Actualistic geologists attempt to explain this field evidence by claiming that deposition was rapid only in one location and only for a short period of time. While it is true that modern examples of local, rapid sedimentation are observed, polystrate fossils often cross bedding planes and strata representing millions of years as defined by other dating methods, such as biostratigraphy or radiometric dating. In these cases, there is a clear conflict that cannot easily be explained. For example, some polystrate trees penetrate multiple coal seams,48 even though coal is assumed to have formed very slowly in a peat swamp environment. The presence of both polystrate fossils and coal seams requires that either the environmental explanation is wrong or that there is an unknown mechanism for preserving trees for thousands of years in such an environment.

Polystrate fossils are no problem for diluvialists. In addition to conditions of rapid and violent sedimentation and fossilization, a specific mechanism for Flood polystrate fossils was seen in the development of log mats at Spirit Lake after the 1980 Mount St Helens eruption. These trees later sank, often in a vertical position. In a Flood setting, the combination of vegetation mats and rapid sedimentation can easily explain polystrate trees.49,50

The original argument from sedimentary volume does not hold up against the expected hydraulic conditions of the Flood.


Since the 1700s, geognosts have used the volume and thickness of sedimentary formations as an argument against the Flood. With the development of geology in the 19th and 20th centuries, these arguments increased in sophistication, moving from total volume to small-scale sedimentary features. The original argument from sedimentary volume does not hold up against the expected hydraulic conditions of the Flood. Even isolated modern examples exceed or meet the rates needed to deposit all of the sedimentary rocks.

More recent arguments from particular sedimentary features, including: laminations, varves, paleosols, preserved nests, burrows, and tracks of various creatures do not stand up to strict scrutiny. Furthermore, there are a number of sedimentary indicators that suggest large-scale rapid deposition and these features are difficult for secular geologists to explain.

This means that all three of the original arguments for deep time, valley erosion, volcanic terranes, and the geognostic pile, are invalid. It seems clear that the early geologists did not understand the rock record or the nature of their discipline as well as they thought they did. Valley erosion is a function of process, not time. Rates of volcanic accumulation are determined by the energy of the eruption, not time. The sedimentary record can be explained in terms of the Flood, both in gross volume and fine features. Factors other than field evidence seemed to have driven geological interpretation from the earliest days of the discipline. Subjective rejection of biblical history combined with a commitment to gradualism to drive the secular view of earth history decades before Lyell. Even the interpretations of the geognosts illustrated the role of assumptions in interpreting the past:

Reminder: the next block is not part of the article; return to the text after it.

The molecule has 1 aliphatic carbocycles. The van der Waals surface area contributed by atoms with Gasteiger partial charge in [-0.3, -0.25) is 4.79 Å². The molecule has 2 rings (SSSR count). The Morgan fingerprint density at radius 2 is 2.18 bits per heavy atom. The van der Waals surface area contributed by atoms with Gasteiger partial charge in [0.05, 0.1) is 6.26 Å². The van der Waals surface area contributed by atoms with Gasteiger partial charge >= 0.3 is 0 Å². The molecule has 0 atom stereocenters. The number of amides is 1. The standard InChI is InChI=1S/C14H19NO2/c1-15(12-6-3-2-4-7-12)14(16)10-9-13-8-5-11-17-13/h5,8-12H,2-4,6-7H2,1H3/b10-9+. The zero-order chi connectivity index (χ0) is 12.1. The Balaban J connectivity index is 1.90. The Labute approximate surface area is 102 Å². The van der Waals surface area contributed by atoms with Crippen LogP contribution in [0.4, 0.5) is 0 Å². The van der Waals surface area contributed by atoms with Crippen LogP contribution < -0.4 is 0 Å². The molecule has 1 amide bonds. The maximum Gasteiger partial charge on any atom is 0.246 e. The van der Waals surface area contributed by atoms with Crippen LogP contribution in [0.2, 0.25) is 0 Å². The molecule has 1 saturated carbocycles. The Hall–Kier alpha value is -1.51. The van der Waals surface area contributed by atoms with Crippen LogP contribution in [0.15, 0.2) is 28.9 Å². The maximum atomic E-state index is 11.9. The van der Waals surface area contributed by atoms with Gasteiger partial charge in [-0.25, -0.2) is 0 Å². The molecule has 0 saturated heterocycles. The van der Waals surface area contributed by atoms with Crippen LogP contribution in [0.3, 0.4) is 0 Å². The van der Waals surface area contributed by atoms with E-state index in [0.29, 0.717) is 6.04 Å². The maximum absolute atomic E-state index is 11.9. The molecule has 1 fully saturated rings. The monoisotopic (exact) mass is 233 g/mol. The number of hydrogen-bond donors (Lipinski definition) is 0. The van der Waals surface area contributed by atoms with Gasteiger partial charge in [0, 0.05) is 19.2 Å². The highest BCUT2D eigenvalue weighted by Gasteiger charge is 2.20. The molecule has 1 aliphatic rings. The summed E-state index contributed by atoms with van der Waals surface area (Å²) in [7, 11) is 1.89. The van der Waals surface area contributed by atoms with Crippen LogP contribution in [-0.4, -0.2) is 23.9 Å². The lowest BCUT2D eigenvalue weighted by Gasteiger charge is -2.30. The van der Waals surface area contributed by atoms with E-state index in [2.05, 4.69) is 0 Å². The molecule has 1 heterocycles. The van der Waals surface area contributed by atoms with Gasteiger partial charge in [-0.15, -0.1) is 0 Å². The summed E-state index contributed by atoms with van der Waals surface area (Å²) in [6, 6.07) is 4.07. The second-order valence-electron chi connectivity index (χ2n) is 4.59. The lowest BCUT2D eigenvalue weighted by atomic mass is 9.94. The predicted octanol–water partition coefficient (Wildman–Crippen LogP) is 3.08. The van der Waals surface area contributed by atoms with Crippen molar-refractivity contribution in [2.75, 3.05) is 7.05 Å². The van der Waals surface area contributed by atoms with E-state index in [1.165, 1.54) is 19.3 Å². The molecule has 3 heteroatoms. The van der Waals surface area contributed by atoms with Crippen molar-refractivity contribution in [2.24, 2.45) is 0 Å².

“Füchsel’s published block diagram of the Secondary formations of Thuringia and Lehmann’s earlier section through the same region, had a similar effect. Lehmann had still attributed all his formations to a gigantic Deluge, but a generation later most savants who had seen such evidence with their own eyes in the field, or who had at least been turned into virtual witnesses by the persuasive accounts of others, concluded that the Secondary formations must have needed humanly inconceivable spans of time for their deposition.”51

Since the original arguments for deep time are all invalid, there should be a record of geologists objectively evaluating Earth’s age once evidence of the failure of these arguments became known. This did not happen. Instead, secular geologists used deep time as a starting point, and interpretations that reached the conclusion of vast ages naturally followed. This continued fallacy of assuming the conclusion strongly suggests that belief in deep time is a subjective commitment of secular earth scientists, not the objective conclusion of valid field evidence.


  1. Please note that arguments about the quantity of time are irrelevant to the basic concept that there was a lengthy prehuman prehistory. Return to text.
  2. Reed, J.K., Three early arguments for deep time, part I: time needed to erode valleys, J. Creation 25(2):83–91, 2011. Return to text.
  3. Reed, J.K., Three early arguments for deep time, part II: volcanism, J. Creation 26(1):61–70, 2012. Return to text.
  4. This term was used by Rudwick (see refs. 5 and 12) to emphasize the importance of geognosy as the precursor to what we know today as stratigraphy. Return to text.
  5. Rudwick, M.J.S., Bursting the Limits of Time: The Reconstruction of Geohistory During the Age of Revolution, University of Chicago Press, Chicago, IL, p. 84, 2005. Return to text.
  6. Laudan, R., From Mineralogy to Geology, University of Chicago Press, Chicago, IL, 1987. Return to text.
  7. Rudwick, ref. 5, pp. 89, 97. Return to text.
  8. Rudwick, ref. 5, pp. 96–97. Return to text.
  9. Rudwick, ref. 5, pp. 90–91, brackets his. Return to text.
  10. Rudwick, ref. 5, p. 94. Return to text.
  11. E.g., Reed, J.K., St. Hutton’s hagiography, J. Creation 22(2):121–127, 2008. Return to text.
  12. Rudwick, M.J.S. Worlds Before Adam: The Reconstruction of Geohistory in the Age of Reform, University of Chicago Press, Chicago, IL, p. 37, 2008. Return to text.
  13. Rudwick, ref. 12, p. 37, n4. Return to text.
  14. Rudwick, ref. 5, p. 173. Return to text.
  15. Reed, J.K., Toppling the timescale, Part II: unearthing the cornerstone, Creation Research Society Quarterly 44(4):256–263, 2008. Return to text.
  16. Rudwick, ref. 5, p. 123. Return to text.
  17. Rudwick, ref. 5, p. 175. Return to text.
  18. Rudwick, ref. 5, p. 125. Return to text.